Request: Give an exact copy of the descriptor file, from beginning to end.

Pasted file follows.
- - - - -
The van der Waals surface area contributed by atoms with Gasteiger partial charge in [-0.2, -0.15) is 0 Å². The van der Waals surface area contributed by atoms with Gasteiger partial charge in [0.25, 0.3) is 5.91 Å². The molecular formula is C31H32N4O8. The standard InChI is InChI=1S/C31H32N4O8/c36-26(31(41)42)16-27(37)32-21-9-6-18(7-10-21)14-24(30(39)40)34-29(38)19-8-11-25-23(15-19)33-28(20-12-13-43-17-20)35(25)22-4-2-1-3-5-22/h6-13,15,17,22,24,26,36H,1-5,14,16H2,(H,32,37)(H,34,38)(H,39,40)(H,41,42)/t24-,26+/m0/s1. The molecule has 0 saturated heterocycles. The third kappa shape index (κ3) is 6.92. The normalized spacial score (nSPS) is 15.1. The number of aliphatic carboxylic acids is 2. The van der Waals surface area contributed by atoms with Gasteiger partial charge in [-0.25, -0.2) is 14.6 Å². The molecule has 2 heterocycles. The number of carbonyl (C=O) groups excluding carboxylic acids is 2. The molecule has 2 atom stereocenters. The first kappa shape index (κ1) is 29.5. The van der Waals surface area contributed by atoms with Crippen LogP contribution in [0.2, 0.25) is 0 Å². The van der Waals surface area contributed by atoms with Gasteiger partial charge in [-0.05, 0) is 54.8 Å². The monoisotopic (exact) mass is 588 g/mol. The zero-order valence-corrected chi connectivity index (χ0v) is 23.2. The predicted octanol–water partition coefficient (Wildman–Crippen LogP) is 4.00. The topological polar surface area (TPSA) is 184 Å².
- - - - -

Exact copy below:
The van der Waals surface area contributed by atoms with Gasteiger partial charge in [-0.2, -0.15) is 0 Å². The van der Waals surface area contributed by atoms with Gasteiger partial charge in [0.25, 0.3) is 5.91 Å². The molecular formula is C31H32N4O8. The standard InChI is InChI=1S/C31H32N4O8/c36-26(31(41)42)16-27(37)32-21-9-6-18(7-10-21)14-24(30(39)40)34-29(38)19-8-11-25-23(15-19)33-28(20-12-13-43-17-20)35(25)22-4-2-1-3-5-22/h6-13,15,17,22,24,26,36H,1-5,14,16H2,(H,32,37)(H,34,38)(H,39,40)(H,41,42)/t24-,26+/m0/s1. The molecule has 0 saturated heterocycles. The third kappa shape index (κ3) is 6.92. The normalized spacial score (nSPS) is 15.1. The number of aliphatic carboxylic acids is 2. The van der Waals surface area contributed by atoms with Gasteiger partial charge in [-0.25, -0.2) is 14.6 Å². The molecule has 2 heterocycles. The number of carbonyl (C=O) groups excluding carboxylic acids is 2. The molecule has 2 atom stereocenters. The first kappa shape index (κ1) is 29.5. The van der Waals surface area contributed by atoms with Crippen LogP contribution in [0.2, 0.25) is 0 Å². The van der Waals surface area contributed by atoms with Gasteiger partial charge in [-0.05, 0) is 54.8 Å². The monoisotopic (exact) mass is 588 g/mol. The zero-order valence-corrected chi connectivity index (χ0v) is 23.2. The predicted octanol–water partition coefficient (Wildman–Crippen LogP) is 4.00. The topological polar surface area (TPSA) is 184 Å².